Corn, meanwhile, dropped 0.9% to $3.48 ¼ a bushel for December – the contract’s second lowest close (ahead of the $3.45 ½ a bushel seen on August 30), lacking support from export appeal.
“Demand for US corn is poor,” said CHS Hedging.
“Old crop stocks are plentiful and cash markets are weak, despite the lack of farmer selling.”
It was a theme taken up by RJ O’Brien’s Richard Feltes too, who flagged “more chatter farmers globally are long corn and anxious to price on modest rallies”.
And supplies are only going to increase as the US harvest ramps up, adding to pressure on prices as last vestiges of risk premium are removed too.
At Country Futures, Darrell Holaday, saying that while “we have definitely not had enough harvest to draw dramatic conclusions… I do think it is fair to say that when analysing the limited amount of yield reports that they would be on the plus side of expectations.
“The early data would be slightly positive on corn and soybeans” in production terms “in comparison with expectations”.
Wetness concerns, dryness worries…
Wheat futures managed a late recovery nearly to positive territory, easing 0.1% to $4.43 bushel lacking harvest pressure, and indeed with worries growing over Australian and Argentine crops, from conditions too dry and too wet respectively.
For Argentina, “additional active rains in the 6-10 day period will maintain wetness concerns,” said MDA.
For Australia, the weather service said that “dryness remains widespread across Queensland and New South Wales, with no significant improvement expected over the next 10 days”, although at least frost risks seem to be easing.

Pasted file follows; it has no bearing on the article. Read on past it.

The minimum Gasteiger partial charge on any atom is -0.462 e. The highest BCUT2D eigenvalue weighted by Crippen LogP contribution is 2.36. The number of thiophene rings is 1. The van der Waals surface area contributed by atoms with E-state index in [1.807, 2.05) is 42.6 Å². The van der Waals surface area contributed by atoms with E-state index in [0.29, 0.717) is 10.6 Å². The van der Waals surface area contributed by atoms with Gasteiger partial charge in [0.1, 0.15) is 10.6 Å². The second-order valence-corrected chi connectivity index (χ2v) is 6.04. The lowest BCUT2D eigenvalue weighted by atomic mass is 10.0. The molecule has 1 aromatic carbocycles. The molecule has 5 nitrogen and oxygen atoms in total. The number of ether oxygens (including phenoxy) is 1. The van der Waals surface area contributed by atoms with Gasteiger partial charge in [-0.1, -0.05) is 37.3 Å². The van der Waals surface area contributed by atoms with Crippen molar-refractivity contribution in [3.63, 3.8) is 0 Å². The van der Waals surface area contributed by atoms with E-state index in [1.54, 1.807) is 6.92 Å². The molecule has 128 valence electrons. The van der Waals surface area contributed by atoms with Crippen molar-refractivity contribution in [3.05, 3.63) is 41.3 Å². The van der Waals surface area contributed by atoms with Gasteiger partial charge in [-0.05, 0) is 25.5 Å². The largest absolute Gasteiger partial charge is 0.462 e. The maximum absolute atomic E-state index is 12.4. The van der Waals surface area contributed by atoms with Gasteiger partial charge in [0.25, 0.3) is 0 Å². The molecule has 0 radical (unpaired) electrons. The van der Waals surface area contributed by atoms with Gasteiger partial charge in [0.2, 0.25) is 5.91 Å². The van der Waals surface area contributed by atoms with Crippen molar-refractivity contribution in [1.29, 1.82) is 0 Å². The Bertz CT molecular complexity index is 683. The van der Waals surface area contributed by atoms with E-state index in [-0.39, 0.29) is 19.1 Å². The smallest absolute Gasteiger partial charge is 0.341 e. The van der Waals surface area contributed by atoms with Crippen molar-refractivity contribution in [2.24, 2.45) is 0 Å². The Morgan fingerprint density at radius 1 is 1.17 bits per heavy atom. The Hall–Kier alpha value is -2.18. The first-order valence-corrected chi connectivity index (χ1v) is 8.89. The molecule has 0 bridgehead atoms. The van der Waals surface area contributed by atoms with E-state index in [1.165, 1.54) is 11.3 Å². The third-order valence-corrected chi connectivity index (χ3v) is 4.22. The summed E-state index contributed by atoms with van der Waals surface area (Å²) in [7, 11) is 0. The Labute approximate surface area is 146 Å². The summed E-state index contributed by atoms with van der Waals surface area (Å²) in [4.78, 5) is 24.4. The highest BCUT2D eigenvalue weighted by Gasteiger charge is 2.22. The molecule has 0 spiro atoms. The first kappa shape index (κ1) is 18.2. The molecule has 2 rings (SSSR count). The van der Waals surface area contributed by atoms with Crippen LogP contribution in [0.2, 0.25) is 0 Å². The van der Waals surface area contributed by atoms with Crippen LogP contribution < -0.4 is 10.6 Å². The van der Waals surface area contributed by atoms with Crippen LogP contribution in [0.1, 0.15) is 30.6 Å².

At Halo Commodity Company, Tregg Cronin took issue with the USDA’s latest forecast for Australian exports in 2017-18 of 18.5m tonnes, saying that there was no-one in the country who believes that figure “is close to realistic with most estimates already at or below 14m tonnes”.
Certainly, Australian wheat prices have continued to bounce, with east coast futures for January overnight adding a further 1.3% to Aus$277.00 a tonne, and are now up 9.5% this month.
Prices elsewhere gained too, with Paris futures for December edging 0.3% higher to E162.00 a tonne, and London’s November contract adding 0.5% to £139.90 a tonne, despite strengthening in both the euro and sterling against the dollar.
Results of a tender by Egypt’s Gasc, while resulting in a 175,000-tonne Russian order, at least showed Russia was not desperate for the business.
Meanwhile, markets appeared to shrug off an updated estimate (from satellite data, etc) of 27.13m tonnes for the Canadian wheat harvest, well above the 25.54m tonnes estimated three weeks ago from a farmer survey.
For canola, Tuesday’s report showed a Canadian harvest of 19.71m tonnes this year, well above the survey estimate of 18.20m tonnes.
Still, Winnipeg canola futures for November added 0.5% to Can$492.10 a tonne.
(Source – http://www.agrimoney.com/marketreport/pm-markets-coffee-futures-tumble-as-brazil-rain-hopes-rise–4266.html)